Seen & Unseen â€“ insights on Asia & the Pacific
Russell Darnley OAM, author of the recently published Seen and Unseen: a century of stories from Asia and the Pacific, explained that what prompted him to write was an act of terrorism.
â€œIt was a beautiful balmy night on my veranda in Ubud,â€ said Russell. â€œWhen strange thunder rumbled from the south, conversation paused. It was a prelude to what was to come.â€
â€œI woke to news of the Bali Bombings and being an Indonesian speaker I thought I might be useful, so I made for Baliâ€™s Sanglah Hospital. What I saw and had to deal with was way beyond my previous experience. Over the next three days I was forced to draw on every ounce of my physical, emotional and spiritual resolve.â€
â€œI learned that in such traumatic times the healing that follows can provoke deep insights into the very nature of our humanity, into the fundamental realities of life and death.â€
Russell was awarded the OAM for his voluntary work after the bombings. â€œAs part of my own therapy I started diarising the events and then as the pain eased I found Iâ€™d unlocked a creative desire to keep going,â€ Russell explained.
The 29 short stories in Seen and Unseen were inspired by his familyâ€™s experience spanning three generations of living and working in the region. The book blends anthropology, botany, ecology, economics, geography, history, politics and spiritual traditions.
The stories are chronological and incremental. They begin in 1914 with his grandfather Sid Thompson, a member of the little known ANMEF Australiaâ€™s first WWI expeditionary force confronting malaria and dengue in New Guinea. Sid Thompson also appears in â€˜Red Poppies and Janurâ€™. Several stories address changing Australian views of Japan through the encounters with ordinary people. â€˜Joss Sticks and Cracker Nightâ€™ and â€˜An Encounter with White Australiaâ€™ reveal Asian influences in Anglo-Australia of the 1950s. â€˜First Landfallâ€™ and â€˜The Sublime to the Horrificâ€™ chronicle Russell Darnleyâ€™s own first bumbling attempts at adjusting to life in Asia.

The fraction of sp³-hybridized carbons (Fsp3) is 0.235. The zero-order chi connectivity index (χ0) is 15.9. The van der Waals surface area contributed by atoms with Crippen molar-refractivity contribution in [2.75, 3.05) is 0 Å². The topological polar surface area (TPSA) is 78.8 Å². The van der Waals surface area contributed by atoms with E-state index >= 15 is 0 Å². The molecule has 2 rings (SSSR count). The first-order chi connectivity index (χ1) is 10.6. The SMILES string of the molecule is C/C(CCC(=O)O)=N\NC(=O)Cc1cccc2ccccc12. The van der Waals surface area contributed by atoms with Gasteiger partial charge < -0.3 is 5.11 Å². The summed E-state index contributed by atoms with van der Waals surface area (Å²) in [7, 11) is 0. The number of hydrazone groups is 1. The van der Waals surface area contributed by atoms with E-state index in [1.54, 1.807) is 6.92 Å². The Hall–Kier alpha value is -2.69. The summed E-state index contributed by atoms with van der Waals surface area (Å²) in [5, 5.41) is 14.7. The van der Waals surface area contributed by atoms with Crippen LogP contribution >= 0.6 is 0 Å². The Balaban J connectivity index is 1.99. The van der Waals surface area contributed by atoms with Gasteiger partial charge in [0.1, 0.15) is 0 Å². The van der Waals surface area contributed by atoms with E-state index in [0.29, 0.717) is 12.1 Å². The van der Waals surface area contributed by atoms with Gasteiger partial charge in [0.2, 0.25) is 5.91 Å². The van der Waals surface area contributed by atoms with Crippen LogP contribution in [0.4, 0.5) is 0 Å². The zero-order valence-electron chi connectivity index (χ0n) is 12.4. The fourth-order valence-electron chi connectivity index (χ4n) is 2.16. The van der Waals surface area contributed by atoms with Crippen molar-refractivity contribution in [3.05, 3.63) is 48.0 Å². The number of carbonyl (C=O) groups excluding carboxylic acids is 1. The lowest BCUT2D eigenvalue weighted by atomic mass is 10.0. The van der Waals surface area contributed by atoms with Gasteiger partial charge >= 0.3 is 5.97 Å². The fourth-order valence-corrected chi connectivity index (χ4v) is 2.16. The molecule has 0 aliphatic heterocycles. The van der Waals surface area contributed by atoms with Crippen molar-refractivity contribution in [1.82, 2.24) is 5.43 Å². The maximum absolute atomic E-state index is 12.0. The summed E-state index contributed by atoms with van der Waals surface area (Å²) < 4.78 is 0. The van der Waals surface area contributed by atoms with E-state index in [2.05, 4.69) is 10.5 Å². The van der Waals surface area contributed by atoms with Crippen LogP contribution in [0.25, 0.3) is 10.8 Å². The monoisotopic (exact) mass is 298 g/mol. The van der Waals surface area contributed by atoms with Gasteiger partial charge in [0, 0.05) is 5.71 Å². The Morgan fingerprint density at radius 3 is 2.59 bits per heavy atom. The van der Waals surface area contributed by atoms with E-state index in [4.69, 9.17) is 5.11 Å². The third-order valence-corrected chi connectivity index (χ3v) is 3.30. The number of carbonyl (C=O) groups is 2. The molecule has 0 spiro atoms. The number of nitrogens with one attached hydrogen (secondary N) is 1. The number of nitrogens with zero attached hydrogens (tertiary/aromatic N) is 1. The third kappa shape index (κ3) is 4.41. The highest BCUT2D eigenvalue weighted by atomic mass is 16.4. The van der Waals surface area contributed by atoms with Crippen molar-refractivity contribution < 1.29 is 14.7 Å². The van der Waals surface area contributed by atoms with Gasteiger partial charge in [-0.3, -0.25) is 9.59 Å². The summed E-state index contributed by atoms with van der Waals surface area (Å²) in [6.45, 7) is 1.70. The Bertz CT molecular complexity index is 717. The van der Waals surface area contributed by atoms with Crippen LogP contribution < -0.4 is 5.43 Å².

Half of the stories are set over an 18-year period in Indonesia contrasting the comforts of urban life with the ruggedness of forest life. Some engage with major cultural differences while others deal with matters of more global significance. â€˜Campaignâ€™ and â€˜The General Electionâ€™ are on the ground stories taking two Australians and Indonesian friends through Indonesiaâ€™s transition to democracy.
â€˜An Unusual Kind Of Thunderâ€™ and â€˜In The Charnel Houseâ€™ deal directly with the Bali Bombings of 2002 while â€˜My Second Meeting With Jonathanâ€™ unfolds later as Russell meets the family of a young man whose body he identified and whose brother is now the UKâ€™s Foreign Minister.
Influencing Russellâ€™s work is an idea that interactions with people from our own culture are generally tangible and familiar, but when we move beyond the familiar, meaning and understanding must often be carefully negotiated. Another influence is the Balinese belief that reality is an interaction of Sekala (The Seen) and Niskala (The Unseen).
Russell is now living in Singapore. Previously he was based in Indonesia for 18 years where he operated a field study centre and worked as a consultant to the Australia Indonesia Institute. He will be in Australia from 22 February and is available for interviews until after his Sydney book launch on 14 March.
Published by Glass House Books, an imprint of IP (Interactive Publications Pty Ltd) in Dec, 2015.
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